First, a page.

In addition to omega-3 products for growing children, many Asian products are developed for pregnant or nursing mothers, infants and toddlers. Powdered milks containing omega-3 fatty acids are said to promote the brain development and general health of infants. In the Philippines, for example, Mead Johnson Nutritionals features EnfaMama Nutritional Milk Drink. Formulated especially for pregnant and lactating mothers, the chocolate-flavored milk is enriched with DHA, claiming to support babies’ brain development.
Sari Husada markets a vanilla-flavored Growing Up Milk under its Vitalac brand in Indonesia. Containing omega-3 and omega-6 fatty acids AA, DHA, FOS, inulin and lactoferrin, the milk claims to support brain development in children over one year old. The sweet vanilla flavor makes it especially suitable for toddlers.
Eggs, Bread and SnacksAs the health benefits of omega-3 fatty acids become more widely known, food and beverage manufacturers are including them in a myriad of new products. Around the globe, omega-3 health claims are becoming more common on product packaging.
Eggs produced by free-range chickens have been identified as an important natural source of omega-3. In the U.S., Gold Circle Farms has been actively marketing its cage-free eggs as DHA-rich, because its chickens are fed a vegetarian diet rich in omega-3s. The company claims this special diet boosts the DHA content of the egg to 150mg, as opposed to 18mg for a regular egg. Gold Circle Farms positions its eggs as a way to enhance proper brain function, eye development and heart health.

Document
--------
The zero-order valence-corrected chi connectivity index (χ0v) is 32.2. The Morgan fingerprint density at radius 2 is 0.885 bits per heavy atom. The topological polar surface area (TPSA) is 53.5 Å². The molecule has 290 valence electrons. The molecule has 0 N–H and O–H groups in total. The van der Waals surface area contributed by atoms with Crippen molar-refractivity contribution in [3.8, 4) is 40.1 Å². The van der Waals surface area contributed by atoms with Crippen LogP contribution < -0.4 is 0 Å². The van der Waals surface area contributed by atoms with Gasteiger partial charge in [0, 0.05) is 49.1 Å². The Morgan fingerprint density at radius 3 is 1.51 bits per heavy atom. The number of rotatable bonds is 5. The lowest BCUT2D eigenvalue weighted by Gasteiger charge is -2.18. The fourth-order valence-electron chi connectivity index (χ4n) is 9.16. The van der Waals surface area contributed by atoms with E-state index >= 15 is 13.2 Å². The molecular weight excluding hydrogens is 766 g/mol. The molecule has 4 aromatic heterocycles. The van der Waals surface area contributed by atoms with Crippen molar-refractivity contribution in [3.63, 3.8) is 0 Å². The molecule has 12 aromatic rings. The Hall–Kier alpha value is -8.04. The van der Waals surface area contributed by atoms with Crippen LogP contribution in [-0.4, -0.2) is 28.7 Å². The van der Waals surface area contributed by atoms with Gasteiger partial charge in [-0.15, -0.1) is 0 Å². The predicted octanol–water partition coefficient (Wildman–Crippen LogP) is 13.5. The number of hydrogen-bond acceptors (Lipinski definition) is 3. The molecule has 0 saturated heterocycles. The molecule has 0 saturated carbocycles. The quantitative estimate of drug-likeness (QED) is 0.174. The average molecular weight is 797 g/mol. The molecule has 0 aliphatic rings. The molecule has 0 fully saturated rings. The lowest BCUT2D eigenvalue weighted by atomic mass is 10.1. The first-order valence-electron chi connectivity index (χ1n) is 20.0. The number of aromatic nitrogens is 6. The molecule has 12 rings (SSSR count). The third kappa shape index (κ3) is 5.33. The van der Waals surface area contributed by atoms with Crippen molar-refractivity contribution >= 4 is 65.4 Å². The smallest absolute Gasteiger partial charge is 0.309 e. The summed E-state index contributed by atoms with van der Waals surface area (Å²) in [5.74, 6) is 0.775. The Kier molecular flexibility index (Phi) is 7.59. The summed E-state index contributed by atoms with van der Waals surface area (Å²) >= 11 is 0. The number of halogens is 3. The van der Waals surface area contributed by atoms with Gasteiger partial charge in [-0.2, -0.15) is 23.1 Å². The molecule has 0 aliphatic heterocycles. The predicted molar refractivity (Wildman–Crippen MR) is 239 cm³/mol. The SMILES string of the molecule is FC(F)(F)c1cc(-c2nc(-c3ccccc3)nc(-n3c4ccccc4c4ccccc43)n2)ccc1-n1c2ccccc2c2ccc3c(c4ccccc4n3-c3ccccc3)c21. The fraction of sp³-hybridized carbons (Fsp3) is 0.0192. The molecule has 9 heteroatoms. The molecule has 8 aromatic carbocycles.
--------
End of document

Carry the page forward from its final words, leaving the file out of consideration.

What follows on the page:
In the U.K., Warburtons markets a bread specifically designed for women, especially pregnant woman. Good Health Loaf for Women contains calcium, folic acid and iron for general women’s health. Additionally, each 100g serving of bread contains the recommended daily allowance of omega-3 DHA, which is said to boost brain development in unborn children.
Even snacks have taken on omega-3 fatty acids, raising their nutritional profiles and appealing to health-minded consumers. In the U.K., Biomedical Laboratories features iQ3 Brainstorm! Fish Oil Cereal Bars. Made with omega-3 and omega-6 oils, the bars are marketed for children with the claim that they help concentration, as well as brain and eye function. Made of tasty cereal and real fruit, the packaging ensures parents and kids alike that the bars do not have a fishy taste. Biomedical Laboratories claims that one bar delivers the same omega-3 content as two of the company’s iQ3 capsules.
K Group in India also features a snack product enhanced by omega-3s. New Choice Mini Butter Cheese Crackers are butter- and cheese-coated round crackers said to be a good source of DHA, which can improve brain activity, build strong bones, prevent heart attacks and enhance eyesight. Also a good source of calcium, the crackers offer consumers a convenient way to increase DHA in the diet.
As omega-3 fatty acids become more widely known across the globe, the number of new food and drink products touting their benefits will increase. In the U.S. especially, substantiation of the health claims tied to omega-3s through research and recognition will drive new product development at a quick pace.
Mintel Global New Products Database (GNPD) tracks new product launches, trends, ingredients and innovations internationally. For additional information regarding GNPD, visit www.gnpd.com or call Mintel International at 312-932-0600.